Sajjad Karim is a Conservative member of the European Parliament for the north west. Here he explains why he believes the nation is on a path to 'disaster' and argues his colleagues need to change their approach to leaving the EU.
Concerns are growing at every level about what sort of Brexit we are going to end up with. Senior politicians, businessmen and residents alike are all voicing increasing fears.
Last week former Foreign Secretary, William Hague spoke out about the manner in which our government is approaching the task of negotiating our exit.
Hague has been consistent in his view that the UK is better off as a member of the EU and his warnings have become increasingly stark until, speaking out in the media, he clearly spelled out why he believes continuing to travel on this current path will be a “disaster” for the UK.
This week he was joined by Rt Hon Kenneth Clarke MP. The former Chancellor of the Exchequer, Home Secretary, Health Secretary and Education Secretary’s parliamentary career has spanned nearly half a century. In his inimitable way He has been clear on his views on Europe and still believes the UK should not leave the EU. He has now called for other pro-EU MPs to follow his lead.
I agree totally with their position. We were part of the 48 per cent who wanted a Remain vote in last year’s referendum, but although a close result, we accept the democratic outcome. However, the devil is in the detail and in the year since the referendum and the four months since Article 50 was invoked, we have seen nothing from our EU negotiations that can give any hope to those who want to see a truly negotiated deal which will give the UK the best possible outcome in the circumstances.
When the likes of William Hague and Ken Clarke speak people listen. They listen because they are unique individuals and having held public office at the highest level, are respected cross political party and internationally.
Hague supports the Chancellor’s proposal for a three year interim period of transition as our best hope of salvaging something positive from this ridiculous mess we are in, as indeed I do, describing it as “a plan to rescue Brexit from an approaching disaster”.
Yet within days of Philip Hammond’s announcement a statement was released contradicting this position, giving the impression that divisions are growing and the right hand doesn’t know what the left is doing. This does nothing to strengthen our negotiating hand.
At the end of June the British Chambers of Commerce conducted a post General Election snap poll of their members on Brexit objectives. The results showed that while there is a range of views on the preferred objectives for UK negotiations, there is almost no support to Brexit without any trade deal and by more than three to one, businesses want a transition period before the final agreement with the EU: 46 per cent want a three year transition period and 22 per cent said a transition period of longer than three years. This is critical to prevent firms facing the prospect of repeated, costly adjustments to new trading conditions.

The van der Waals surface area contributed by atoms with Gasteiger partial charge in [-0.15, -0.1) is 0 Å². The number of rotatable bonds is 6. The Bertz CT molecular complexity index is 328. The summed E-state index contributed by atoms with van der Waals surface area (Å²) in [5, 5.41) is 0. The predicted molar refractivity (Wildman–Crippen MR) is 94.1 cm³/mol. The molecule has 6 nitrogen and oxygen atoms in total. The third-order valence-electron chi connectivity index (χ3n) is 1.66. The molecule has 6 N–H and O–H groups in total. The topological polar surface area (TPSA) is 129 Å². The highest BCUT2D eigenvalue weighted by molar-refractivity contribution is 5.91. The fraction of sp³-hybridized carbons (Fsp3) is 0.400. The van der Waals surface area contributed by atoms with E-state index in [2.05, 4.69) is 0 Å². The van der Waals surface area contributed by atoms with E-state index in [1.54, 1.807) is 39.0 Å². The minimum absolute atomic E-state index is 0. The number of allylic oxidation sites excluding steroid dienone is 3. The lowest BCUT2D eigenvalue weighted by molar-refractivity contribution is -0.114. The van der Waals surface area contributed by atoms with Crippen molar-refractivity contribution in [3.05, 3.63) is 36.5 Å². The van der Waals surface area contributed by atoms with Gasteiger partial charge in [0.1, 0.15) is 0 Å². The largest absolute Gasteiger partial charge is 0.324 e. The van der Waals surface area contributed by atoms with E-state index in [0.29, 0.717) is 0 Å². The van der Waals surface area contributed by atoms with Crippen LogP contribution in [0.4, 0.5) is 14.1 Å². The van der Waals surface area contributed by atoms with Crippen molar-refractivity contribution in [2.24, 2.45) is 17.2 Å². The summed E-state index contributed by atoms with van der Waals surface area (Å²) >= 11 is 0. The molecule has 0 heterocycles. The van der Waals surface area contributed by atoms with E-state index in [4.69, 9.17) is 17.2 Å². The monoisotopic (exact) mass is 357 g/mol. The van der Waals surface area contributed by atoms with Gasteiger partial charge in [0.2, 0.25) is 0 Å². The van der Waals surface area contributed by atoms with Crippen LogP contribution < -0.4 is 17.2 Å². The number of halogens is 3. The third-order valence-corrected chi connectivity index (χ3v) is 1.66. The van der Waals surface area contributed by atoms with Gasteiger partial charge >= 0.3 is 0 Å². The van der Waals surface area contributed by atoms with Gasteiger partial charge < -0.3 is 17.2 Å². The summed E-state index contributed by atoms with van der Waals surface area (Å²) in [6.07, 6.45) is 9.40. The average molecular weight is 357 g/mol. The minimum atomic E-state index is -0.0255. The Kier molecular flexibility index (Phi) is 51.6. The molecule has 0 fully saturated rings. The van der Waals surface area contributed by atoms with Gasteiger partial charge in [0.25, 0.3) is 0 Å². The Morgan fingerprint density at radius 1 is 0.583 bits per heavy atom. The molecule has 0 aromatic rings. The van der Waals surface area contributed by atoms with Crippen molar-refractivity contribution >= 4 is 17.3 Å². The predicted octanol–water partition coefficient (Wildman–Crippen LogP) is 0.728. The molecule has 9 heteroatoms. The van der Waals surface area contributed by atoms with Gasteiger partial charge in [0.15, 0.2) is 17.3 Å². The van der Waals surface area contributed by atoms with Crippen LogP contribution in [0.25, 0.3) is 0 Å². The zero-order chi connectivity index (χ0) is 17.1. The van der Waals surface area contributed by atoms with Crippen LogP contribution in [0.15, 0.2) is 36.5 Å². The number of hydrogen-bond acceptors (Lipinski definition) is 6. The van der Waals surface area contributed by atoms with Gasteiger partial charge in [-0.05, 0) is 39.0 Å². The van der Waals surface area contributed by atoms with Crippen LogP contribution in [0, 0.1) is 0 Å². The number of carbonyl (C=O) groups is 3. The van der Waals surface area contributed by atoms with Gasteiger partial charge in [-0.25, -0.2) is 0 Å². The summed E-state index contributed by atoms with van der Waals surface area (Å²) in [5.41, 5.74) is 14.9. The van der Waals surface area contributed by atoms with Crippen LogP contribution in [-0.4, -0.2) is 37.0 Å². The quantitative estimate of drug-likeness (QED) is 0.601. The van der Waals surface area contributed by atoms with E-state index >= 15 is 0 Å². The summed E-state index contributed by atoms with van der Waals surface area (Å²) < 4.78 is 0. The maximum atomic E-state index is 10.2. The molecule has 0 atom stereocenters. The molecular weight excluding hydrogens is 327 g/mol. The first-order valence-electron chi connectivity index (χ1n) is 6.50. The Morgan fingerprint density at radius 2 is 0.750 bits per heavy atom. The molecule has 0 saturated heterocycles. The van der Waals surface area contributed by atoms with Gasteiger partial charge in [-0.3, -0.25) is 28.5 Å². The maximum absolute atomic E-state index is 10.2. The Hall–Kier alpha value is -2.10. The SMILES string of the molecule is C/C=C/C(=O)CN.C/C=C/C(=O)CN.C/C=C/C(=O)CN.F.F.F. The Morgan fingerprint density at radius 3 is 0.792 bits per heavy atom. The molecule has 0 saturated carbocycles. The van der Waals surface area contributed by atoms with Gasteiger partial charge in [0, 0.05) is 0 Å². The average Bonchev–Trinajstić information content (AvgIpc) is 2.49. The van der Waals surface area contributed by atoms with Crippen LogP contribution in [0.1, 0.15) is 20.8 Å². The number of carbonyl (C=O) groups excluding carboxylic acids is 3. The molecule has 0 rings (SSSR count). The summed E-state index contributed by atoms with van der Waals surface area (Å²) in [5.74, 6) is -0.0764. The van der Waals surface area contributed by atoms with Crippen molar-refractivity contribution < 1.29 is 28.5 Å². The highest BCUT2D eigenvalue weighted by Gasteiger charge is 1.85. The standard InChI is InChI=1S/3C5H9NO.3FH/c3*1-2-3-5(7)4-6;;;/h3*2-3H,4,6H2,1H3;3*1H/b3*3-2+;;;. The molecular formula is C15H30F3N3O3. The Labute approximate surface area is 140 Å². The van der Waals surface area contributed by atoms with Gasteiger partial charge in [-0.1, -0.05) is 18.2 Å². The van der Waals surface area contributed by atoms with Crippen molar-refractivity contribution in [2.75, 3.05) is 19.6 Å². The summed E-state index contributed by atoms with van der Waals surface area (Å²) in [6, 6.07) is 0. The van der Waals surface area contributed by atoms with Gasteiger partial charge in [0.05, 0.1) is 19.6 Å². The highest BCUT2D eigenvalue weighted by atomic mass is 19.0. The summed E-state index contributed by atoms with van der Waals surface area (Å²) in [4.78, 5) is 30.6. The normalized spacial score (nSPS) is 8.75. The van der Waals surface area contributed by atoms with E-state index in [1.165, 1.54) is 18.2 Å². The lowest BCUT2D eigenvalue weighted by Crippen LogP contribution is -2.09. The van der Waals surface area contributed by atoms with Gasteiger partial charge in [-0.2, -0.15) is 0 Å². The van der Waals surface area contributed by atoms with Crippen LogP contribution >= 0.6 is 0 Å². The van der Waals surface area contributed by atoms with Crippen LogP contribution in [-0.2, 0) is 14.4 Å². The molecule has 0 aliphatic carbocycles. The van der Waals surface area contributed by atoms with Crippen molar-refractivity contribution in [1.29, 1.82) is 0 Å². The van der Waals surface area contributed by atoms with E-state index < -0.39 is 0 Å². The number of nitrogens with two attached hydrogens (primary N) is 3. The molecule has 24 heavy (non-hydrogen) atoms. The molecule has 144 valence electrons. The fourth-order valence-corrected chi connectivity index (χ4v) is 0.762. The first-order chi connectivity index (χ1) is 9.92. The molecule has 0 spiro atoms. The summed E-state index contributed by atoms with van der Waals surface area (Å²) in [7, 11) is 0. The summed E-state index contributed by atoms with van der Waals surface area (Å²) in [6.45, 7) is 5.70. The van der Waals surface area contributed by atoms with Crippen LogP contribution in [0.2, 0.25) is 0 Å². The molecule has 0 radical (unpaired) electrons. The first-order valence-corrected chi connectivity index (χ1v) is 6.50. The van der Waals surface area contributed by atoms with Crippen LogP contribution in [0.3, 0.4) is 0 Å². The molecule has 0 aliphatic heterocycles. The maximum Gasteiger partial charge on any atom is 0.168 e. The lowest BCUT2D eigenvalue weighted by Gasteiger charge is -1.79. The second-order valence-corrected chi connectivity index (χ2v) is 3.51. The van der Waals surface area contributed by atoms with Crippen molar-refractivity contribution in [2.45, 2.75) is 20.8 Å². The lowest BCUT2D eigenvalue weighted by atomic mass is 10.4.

Talking to people across my North West constituency, across the UK and from ordinary folk to large companies, I am picking up a change in mind set. Many who voted to Leave, having seen where this path is taking us and the resulting economic disaster, are changing their minds. I have lost count of the number of times I hear “I didn’t vote to Leave to be worse off!” Travelling back to Lancashire from Brussels recently, I met a lady while on the train to Preston.
Her northern based family company employs more than 800. We got chatting about Brexit and she told me she had voted for Leave but had now changed her mind and the company is very worried about the effect of Brexit on both the economy and jobs. We are still a strong economy on the global stage; we are still a powerful nation helped by our seat on the United Nations Security Council.
But there are ambitious new rivals on that global stage whose workforce are growing in skills and education and whose economies are growing stronger and richer.
Continuing down the path we are currently pursuing will see the hardest possible Brexit with no deal. We are already seeing large businesses planning to move jobs to mainland Europe and the overall negative effects of leaving the EU with no deal will see the UK become the “sick man of Europe” again with immediate effect post Brexit.
Tossing our toys out of the pram and leaving with no deal is the worst possible option. We need to make this work. Stumbling towards the exit door fumbling to find a solution is not a plan. We have to grasp the rapidly diminishing timescale to ensure that in around just 600 days we are ready to do business. We do need to honour the commitments we made to Europe and it would be wrong to Brexit without paying a penny but this should be a balanced representation of our fair share. EU negotiators on both sides must also work towards free trade.
There is an opportunity for a compromise for a Brexit deal as talks continue this summer. The European Free Trade Association is an existing model that gives Iceland, Liechtenstein and Norway access to free trade. If there is a will for political negotiation this model could well be adapted to our situation, with compromise on both sides.
I know that as an MEP who supported remaining in the EU my voice will get little hearing. But we only have one chance to get this right. We can’t mess up, throwing our country into recession for generations and dividing the United Kingdom with potentially Scotland and Northern Ireland leaving the Union.
Now, perhaps more than ever before in the collective more than 80 years that they have been serving this country, people need to listen to Lord Hague and Kenneth Clarke MP and trust their judgement.
Their parliamentary colleagues, our Government and Cabinet and most importantly the electors of the UK, please just open your ears!